Upgrading Mac Pro 2008: 8GB RAM or 2x Vertex 3 60GB SSD's?

Discussion in 'Mac Pro' started by sparkie7, Aug 31, 2011.

  1. sparkie7 macrumors 68000

    sparkie7

    Joined:
    Oct 17, 2008
    #1
    Ok, looking at speeding up my Mac Pro, either:

    1. more RAM (2x 4GB RAM modules)

    or

    2. 2x Vertex 3 60GB SSD's (as striped RAID 0)

    Both are the same price roughly: $270 and $280 respectively.

    In terms of enhancement in performance, future-proofing and flexibility which would you choose?

    Understand it 'depends' on size of file and memory use, but also looking at transportability down the track

    I'm leaning towards option 2 b/c I can take these out and stick into a newer machine later on but not doable with 1st option.

    Regarding 2. above, with regard to striping the to Vertex 3's - what is the saturation/max bandwidth that the Mac Pro can handle?

    Its SATA II, 3GBps. With the Vertex's striped (each are Max 535/480MB/s read and write) - so would RAIDing then give Max 1070 read and 960 write performance, and can the Mac Pro take full advantage of this increase in potential performance?

    Your knowledge/experience appreciated
     
  2. toxic macrumors 68000

    Joined:
    Nov 9, 2008
    #2
    8 GB of RAM is not that expensive.
    what makes you want a SSD RAID0? what does that do for you?
    SATA II has a max theoretical speed of 3 Gb/s, which is 384 MB/s, and a real-world max speed of about 300 MB/s.

    no one can answer your question without knowing what you do.
     
  3. sparkie7, Aug 31, 2011
    Last edited: Aug 31, 2011

    sparkie7 thread starter macrumors 68000

    sparkie7

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    #3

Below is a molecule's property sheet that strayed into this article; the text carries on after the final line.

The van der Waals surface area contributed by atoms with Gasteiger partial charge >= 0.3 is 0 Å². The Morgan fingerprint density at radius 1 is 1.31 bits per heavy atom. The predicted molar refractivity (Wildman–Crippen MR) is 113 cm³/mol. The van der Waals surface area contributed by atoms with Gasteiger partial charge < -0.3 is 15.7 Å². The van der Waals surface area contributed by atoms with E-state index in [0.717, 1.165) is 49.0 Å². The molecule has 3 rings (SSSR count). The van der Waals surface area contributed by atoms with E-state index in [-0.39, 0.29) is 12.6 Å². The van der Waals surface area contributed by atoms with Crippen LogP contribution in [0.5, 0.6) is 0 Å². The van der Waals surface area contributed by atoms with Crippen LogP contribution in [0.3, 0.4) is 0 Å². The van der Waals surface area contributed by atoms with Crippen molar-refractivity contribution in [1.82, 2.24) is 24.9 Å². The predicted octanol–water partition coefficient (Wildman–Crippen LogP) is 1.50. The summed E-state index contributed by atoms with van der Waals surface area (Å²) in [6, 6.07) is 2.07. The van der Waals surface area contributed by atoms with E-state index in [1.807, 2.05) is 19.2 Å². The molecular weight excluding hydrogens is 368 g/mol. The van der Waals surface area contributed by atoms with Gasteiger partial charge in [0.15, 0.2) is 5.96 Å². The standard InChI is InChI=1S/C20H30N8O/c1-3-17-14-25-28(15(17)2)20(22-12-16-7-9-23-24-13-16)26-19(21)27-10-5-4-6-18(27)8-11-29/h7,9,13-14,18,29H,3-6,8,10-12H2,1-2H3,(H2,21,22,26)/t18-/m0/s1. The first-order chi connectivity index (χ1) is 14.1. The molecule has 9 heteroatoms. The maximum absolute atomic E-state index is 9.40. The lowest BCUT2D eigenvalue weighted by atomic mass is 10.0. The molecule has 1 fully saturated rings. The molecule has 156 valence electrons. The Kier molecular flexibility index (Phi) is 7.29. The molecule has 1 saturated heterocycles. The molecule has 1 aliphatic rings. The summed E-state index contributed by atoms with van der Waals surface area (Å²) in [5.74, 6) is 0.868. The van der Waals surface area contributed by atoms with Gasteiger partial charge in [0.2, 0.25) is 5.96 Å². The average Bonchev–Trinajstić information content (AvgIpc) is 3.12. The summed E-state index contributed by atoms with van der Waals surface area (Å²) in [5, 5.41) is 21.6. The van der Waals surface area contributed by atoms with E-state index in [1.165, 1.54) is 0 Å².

Speed mostly. But if 384MB/s is the max the SATA II can handle then there's not much point in RAID 0 them. But they would be useable/transferable onto newer machines

    8 GB RAM in 4GB modules is about $270, can't find it much cheaper thats good quality

    Do a lot of photography (CS5, LR) and design (Indesign, Illustrator), and intend on doing 3D and some video

    BTW what is the transfer rate of internal RAM in comparison?
     
  4. ekwipt macrumors 6502a

    Joined:
    Jan 14, 2008
    #4
    I'd save for a bit and get 16Gb Ram and a 120Gb SSD (6G if you want but i don't think you'll see much difference), there's vertex 2 120Gb 3.5 that slot straight into the MacPro Sleds and they're going cheap as they're old technology
     
  5. sparkie7 thread starter macrumors 68000

    sparkie7

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    Oct 17, 2008
    #5
    16GB ain't that cheap, around $500. IS it really worth putting that much coin into a 2008 Mac Pro?
     
  6. treestar macrumors 6502

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    Feb 28, 2010
    #6
    The Vertex 3 is not the right drive for your computer. You will not reach the speeds you expect over SATA II. RAM seems like the most reliable upgrade, but if you don't have at least one SSD in the system for your OS then you should get an SSD.

    Maybe you can afford 8 GB of RAM, which should be cheap, plus 2 small, cheap SATA II SSDs in RAID 0 for your OS and initial file storage when write speeds are important.
     
  7. sparkie7 thread starter macrumors 68000

    sparkie7

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    Oct 17, 2008
    #7
    The reason I'm thinking of the Vertex 3 is so I can future-proof it and reuse them on newer equipment with SATAIII down the road.